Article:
By Carly Caramanna
Disney’s website lists the “starting at” prices for the Star Wars: Galactic Starcruiser, but how realistic is it that you’ll get those prices? And how high can they go? I took a “voyage” of my own to find out. Admittedly, I had little to no interest in forking over a boatload of money to take a voyage on the Star Wars: Galactic Starcruiser. But then a lightbulb went off thanks to a review from our publisher Matt, who was one of the first to climb aboard.
With four guests sharing a room, that could bring the per-person total to around $1,500. In any other case, I would never want to share a room with three other people. But, after seeing just how aggressive the schedule is and how little time is spent in the room, I could make that work for two nights.
As a self-proclaimed foodie and lover of immersive theatre, those elements seem strong enough to entice me with the newfound price tag rationale.
I set out on a voyage of my own to unlock the mystery that is booking Disney’s most expensive offering.
Before we get into numbers, let us look at what the booking process entails. Disney provides a travel planning website with available dates and a checklist of information you must have prior to calling the dedicated reservation hotline.
Before calling the reserved hotline, you must have ready: Full names and ages of everyone in your party, addresses and phone numbers for everyone in your party, and a voyage date preference with up to two alternate dates.
At time of booking, guests must decide on their dinner seating preference: first or second seating. Also available at time of booking, guests can partake in add-on’s, including Memory Maker, travel protection, and the Captain’s table ($30 per person).
Available 60 days priors to arrival, guests can book their arranged time for Oga’s Cantina and additional add-on’s, including Savi’s Workshop ($219.99 per lightsaber) and Droid Depot ($99.99 per droid). A deposit of 10 percent is due at time of booking.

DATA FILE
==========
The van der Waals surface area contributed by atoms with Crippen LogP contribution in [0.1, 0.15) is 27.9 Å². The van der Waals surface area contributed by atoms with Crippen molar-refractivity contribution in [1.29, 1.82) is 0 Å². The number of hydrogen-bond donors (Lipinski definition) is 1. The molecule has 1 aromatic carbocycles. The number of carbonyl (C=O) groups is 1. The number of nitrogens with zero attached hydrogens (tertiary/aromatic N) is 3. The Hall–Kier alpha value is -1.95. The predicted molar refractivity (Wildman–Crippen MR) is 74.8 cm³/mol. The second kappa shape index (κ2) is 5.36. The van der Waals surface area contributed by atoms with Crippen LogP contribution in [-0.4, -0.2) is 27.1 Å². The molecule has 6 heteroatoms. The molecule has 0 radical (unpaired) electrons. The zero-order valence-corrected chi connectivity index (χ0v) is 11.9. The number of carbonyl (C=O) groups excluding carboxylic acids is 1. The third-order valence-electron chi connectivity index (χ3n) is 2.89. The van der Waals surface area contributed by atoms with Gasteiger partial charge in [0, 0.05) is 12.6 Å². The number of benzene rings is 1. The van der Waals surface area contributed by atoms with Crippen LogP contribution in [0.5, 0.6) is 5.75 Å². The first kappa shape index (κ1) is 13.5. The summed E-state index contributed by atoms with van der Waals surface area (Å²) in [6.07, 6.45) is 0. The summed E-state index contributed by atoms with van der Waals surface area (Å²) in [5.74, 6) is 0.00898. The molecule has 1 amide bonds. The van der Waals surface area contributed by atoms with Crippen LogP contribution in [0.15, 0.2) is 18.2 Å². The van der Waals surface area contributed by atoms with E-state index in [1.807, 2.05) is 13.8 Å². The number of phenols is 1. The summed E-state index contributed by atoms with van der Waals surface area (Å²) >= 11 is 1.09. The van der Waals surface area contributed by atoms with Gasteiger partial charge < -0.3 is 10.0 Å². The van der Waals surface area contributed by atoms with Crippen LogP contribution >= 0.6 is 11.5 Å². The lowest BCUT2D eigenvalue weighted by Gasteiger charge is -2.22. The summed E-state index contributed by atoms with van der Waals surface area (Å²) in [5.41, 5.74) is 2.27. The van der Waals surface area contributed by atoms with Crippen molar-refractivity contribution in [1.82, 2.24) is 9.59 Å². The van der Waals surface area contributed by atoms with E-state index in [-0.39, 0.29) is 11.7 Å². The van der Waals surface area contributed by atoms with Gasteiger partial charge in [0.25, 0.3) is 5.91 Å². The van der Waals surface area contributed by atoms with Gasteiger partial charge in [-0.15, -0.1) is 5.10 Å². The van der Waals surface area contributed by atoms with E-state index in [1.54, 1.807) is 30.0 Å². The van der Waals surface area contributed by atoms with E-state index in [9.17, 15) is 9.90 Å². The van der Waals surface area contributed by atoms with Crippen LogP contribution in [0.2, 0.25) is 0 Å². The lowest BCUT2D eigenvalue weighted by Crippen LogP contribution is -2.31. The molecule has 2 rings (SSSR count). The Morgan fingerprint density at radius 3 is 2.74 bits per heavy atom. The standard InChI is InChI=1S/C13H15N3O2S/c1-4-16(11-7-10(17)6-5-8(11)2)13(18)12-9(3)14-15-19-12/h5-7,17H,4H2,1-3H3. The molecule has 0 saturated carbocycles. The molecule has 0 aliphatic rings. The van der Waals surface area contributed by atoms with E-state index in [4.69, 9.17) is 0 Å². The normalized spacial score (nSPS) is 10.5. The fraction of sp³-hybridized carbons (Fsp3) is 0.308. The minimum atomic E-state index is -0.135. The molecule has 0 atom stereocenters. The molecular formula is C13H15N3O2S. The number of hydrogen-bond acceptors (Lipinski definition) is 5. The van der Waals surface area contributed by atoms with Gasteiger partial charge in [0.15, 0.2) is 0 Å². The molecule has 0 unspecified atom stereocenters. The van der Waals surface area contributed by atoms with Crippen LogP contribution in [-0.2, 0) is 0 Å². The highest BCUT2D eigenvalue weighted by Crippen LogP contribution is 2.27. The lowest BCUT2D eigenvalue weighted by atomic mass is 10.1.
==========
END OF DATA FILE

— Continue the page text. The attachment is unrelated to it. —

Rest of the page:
I researched and reached out to several sources to discover actual quoted prices for upcoming voyages. Here’s what they had to share:
Attractions Magazine’s travel agent sponsor, Destinations with Character, shared a quote for a voyage taking place from Wednesday, Sept. 21 – Friday, Sept. 23, 2022. For standard cabin, they were quoted $5,482.64 for a travel party of one.
They also shared a Friday, July 23 – Sunday, July 25, 2022 voyage in a standard cabin. For two adults and two juniors it was quoted at $6,634.26. For two adults only, it was quoted at $5,231.12.
Attractions reached out to professional gamer Jenny Nicholson on Twitter, who shared her price tag for an upcoming journey. She spent $6,066.88 for her party of two in a standard cabin, with no add-ons except the trip insurance, which costs around $100.
A friend of Attractions who wants to remain nameless will be taking his voyage in late March. His company paid his tab for a party of one in a standard cabin at $5,313.64. He has since opted to add his wife and two kids, which adds on $1,067.10, bringing the total price of the voyage to $6,380.74.
My friend Jenn Greene, travel writer and planner, shared a price quote with me for an upcoming voyage. For a Friday, May 6 – Sunday, May 8, 2022 voyage in a standard cabin for two guests, it costs $5,856.68, including the add-on Memory Maker. She added that, in her booking experience, she has seen weekday voyages to be around $500 less than weekend voyages.
We’ve seen numbers thrown around, but Disney publicly states that the starting price is $4,809 for a party of two. So how do you snag that price? Well, you can’t ask reservations for the dates that are offered at that starting price. You can only ask for up to three different dates on your call. All calls are vetted, so don’t expect to continue to price check a multitude of dates.
As a travel and theme park writer, I pride myself on my research skills in always finding a great deal — including snagging several $300 round trip flights to Europe over the years. Booking the Galactic Starcruiser gives guest little to no option in attempting to get a “deal” — and I have a hard time wrapping my head around this.
This can be frustrating for the many people out there who can be flexible with their dates, including myself. You could rebut that with, “What’s another $600 when you’re already spending so much?” That’s true, but that could also serve as funds for your flight arrangements and resort accommodations before your voyage.
Will I battle with the First Order or be captivated by the vocal talents of Gaya in the near future? I hope so. For now, the illusive nature of the booking process is a bit of a turn off and has me on the fence. I’ll be dreaming of blue shrimp until I bite the bullet for a cruise around the galaxy on the Halcyon.